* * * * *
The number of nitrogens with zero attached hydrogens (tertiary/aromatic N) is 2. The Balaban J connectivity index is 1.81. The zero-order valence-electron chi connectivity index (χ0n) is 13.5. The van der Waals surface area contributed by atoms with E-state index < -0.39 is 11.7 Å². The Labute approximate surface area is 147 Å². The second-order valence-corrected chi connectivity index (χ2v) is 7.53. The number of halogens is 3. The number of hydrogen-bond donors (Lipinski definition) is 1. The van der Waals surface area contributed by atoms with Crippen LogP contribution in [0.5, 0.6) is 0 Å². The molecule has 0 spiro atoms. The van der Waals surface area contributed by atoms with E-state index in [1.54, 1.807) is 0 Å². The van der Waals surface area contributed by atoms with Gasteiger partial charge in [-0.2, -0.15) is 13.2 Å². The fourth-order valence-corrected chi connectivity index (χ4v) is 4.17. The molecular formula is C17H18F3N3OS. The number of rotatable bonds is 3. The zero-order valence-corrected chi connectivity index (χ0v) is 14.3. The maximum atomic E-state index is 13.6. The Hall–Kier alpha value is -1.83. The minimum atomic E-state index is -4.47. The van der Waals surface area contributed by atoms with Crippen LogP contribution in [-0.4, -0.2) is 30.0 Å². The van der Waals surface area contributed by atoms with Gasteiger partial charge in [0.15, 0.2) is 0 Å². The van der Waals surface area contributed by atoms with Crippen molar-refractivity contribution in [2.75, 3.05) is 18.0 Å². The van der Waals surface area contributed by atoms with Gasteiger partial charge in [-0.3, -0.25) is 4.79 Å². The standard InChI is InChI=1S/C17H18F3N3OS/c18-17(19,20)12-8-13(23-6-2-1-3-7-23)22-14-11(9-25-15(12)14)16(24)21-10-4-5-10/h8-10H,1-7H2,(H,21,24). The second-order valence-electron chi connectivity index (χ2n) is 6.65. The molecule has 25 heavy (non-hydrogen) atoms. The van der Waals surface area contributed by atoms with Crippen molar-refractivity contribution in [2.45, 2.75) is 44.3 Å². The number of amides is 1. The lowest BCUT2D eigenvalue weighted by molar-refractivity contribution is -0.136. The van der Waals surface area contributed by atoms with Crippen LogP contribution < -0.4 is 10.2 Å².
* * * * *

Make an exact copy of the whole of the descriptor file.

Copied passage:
The number of nitrogens with zero attached hydrogens (tertiary/aromatic N) is 2. The Balaban J connectivity index is 1.81. The zero-order valence-electron chi connectivity index (χ0n) is 13.5. The van der Waals surface area contributed by atoms with E-state index < -0.39 is 11.7 Å². The Labute approximate surface area is 147 Å². The second-order valence-corrected chi connectivity index (χ2v) is 7.53. The number of halogens is 3. The number of hydrogen-bond donors (Lipinski definition) is 1. The van der Waals surface area contributed by atoms with Crippen LogP contribution in [0.5, 0.6) is 0 Å². The molecule has 0 spiro atoms. The van der Waals surface area contributed by atoms with E-state index in [1.54, 1.807) is 0 Å². The van der Waals surface area contributed by atoms with Gasteiger partial charge in [-0.2, -0.15) is 13.2 Å². The fourth-order valence-corrected chi connectivity index (χ4v) is 4.17. The molecular formula is C17H18F3N3OS. The number of rotatable bonds is 3. The zero-order valence-corrected chi connectivity index (χ0v) is 14.3. The maximum atomic E-state index is 13.6. The Hall–Kier alpha value is -1.83. The minimum atomic E-state index is -4.47. The van der Waals surface area contributed by atoms with Crippen LogP contribution in [-0.4, -0.2) is 30.0 Å². The van der Waals surface area contributed by atoms with Gasteiger partial charge in [0.15, 0.2) is 0 Å². The van der Waals surface area contributed by atoms with Crippen molar-refractivity contribution in [2.75, 3.05) is 18.0 Å². The van der Waals surface area contributed by atoms with Gasteiger partial charge in [-0.3, -0.25) is 4.79 Å². The standard InChI is InChI=1S/C17H18F3N3OS/c18-17(19,20)12-8-13(23-6-2-1-3-7-23)22-14-11(9-25-15(12)14)16(24)21-10-4-5-10/h8-10H,1-7H2,(H,21,24). The second-order valence-electron chi connectivity index (χ2n) is 6.65. The molecule has 25 heavy (non-hydrogen) atoms. The van der Waals surface area contributed by atoms with Crippen molar-refractivity contribution in [2.45, 2.75) is 44.3 Å². The number of amides is 1. The lowest BCUT2D eigenvalue weighted by molar-refractivity contribution is -0.136. The van der Waals surface area contributed by atoms with Crippen LogP contribution < -0.4 is 10.2 Å².